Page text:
Warning: this is painful to see.
Durham, North Carolina is normally a peaceful place in the American South. At least it was until a fatal gas pipe explosion happened this past Wednesday morning. According to North Carolina Public Radio and CNN, one person has died and more than a dozen injured as a result of the explosion that was caused when workers struck a gas line. There were also several non-human victims: a rare Porsche collection.
The vehicles, part of the Ingram Collection, were reportedly housed in a building next to the one where the explosion took place. That building is also historical because it originally opened as a Studebaker dealership back in 1928. It closed in 1930 but was later used for a variety of businesses, among them an auto supply service, a restaurant, and a coffee shop. But the building next door housed the real historical treasures.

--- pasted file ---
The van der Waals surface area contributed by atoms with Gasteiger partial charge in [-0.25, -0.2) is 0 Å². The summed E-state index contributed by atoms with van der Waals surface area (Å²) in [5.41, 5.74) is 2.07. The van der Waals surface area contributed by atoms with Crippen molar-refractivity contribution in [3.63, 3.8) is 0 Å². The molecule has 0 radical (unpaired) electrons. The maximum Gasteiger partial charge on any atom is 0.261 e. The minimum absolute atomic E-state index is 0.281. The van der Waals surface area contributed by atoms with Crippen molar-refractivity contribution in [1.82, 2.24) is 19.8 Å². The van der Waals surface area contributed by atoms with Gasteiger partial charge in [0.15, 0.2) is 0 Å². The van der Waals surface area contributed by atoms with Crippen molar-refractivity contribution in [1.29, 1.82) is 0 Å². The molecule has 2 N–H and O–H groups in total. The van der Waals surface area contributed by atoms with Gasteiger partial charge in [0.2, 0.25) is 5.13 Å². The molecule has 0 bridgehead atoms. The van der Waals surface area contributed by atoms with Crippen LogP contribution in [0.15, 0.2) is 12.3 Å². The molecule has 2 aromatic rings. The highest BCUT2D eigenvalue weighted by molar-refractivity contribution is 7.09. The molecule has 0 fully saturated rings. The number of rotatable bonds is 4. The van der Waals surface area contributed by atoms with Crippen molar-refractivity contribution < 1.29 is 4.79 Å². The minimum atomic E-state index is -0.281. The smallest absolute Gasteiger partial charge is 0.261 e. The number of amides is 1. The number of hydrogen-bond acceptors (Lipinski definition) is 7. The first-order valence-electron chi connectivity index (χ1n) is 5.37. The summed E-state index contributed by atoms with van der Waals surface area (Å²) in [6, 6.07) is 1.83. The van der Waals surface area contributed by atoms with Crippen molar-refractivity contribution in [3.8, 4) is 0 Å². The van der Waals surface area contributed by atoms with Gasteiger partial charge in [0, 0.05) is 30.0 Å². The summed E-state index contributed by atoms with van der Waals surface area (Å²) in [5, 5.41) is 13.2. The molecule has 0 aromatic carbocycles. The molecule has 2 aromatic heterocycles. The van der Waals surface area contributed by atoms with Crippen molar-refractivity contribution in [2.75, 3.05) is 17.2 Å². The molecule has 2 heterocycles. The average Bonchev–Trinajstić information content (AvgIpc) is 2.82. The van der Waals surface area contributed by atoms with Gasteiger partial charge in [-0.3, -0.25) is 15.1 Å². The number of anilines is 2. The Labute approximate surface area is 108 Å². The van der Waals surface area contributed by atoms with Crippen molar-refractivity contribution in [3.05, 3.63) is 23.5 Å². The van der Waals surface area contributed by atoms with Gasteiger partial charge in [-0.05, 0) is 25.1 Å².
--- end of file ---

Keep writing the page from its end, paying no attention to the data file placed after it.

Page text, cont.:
The Ingram Collection has been praised as one of the world's largest collections of vintage Porsches. Even Porsche itself described it in 2015 as "a breathtaking review of automotive design history."
It has at least 80 very rare and expensive Porsches. They range from the third oldest 356 to a 918 Spyder. Its owner, Bob Ingram, former CEO of GlaxoSmithKline, refused to comment. Overhead footage taken by local ABC news affiliate WDTV showed that several Porsches were damaged. The full extent of the damage is not yet known. Safety obviously comes first and the local fire department must ensure the building is structurally safe to enter.
A local witness to the explosion described it as sounding like a bomb. "The first second was stunned silence, then lots of scream(ing) in the building. Several of us shouted, 'Is anyone hurt?'" he said. "The injured were quickly taken to an exit."
More details about the collection's status will likely be available in the next few days, but it's important to remember that these Porsches are merely objects. They are insurable and sometimes, but not always, replaceable.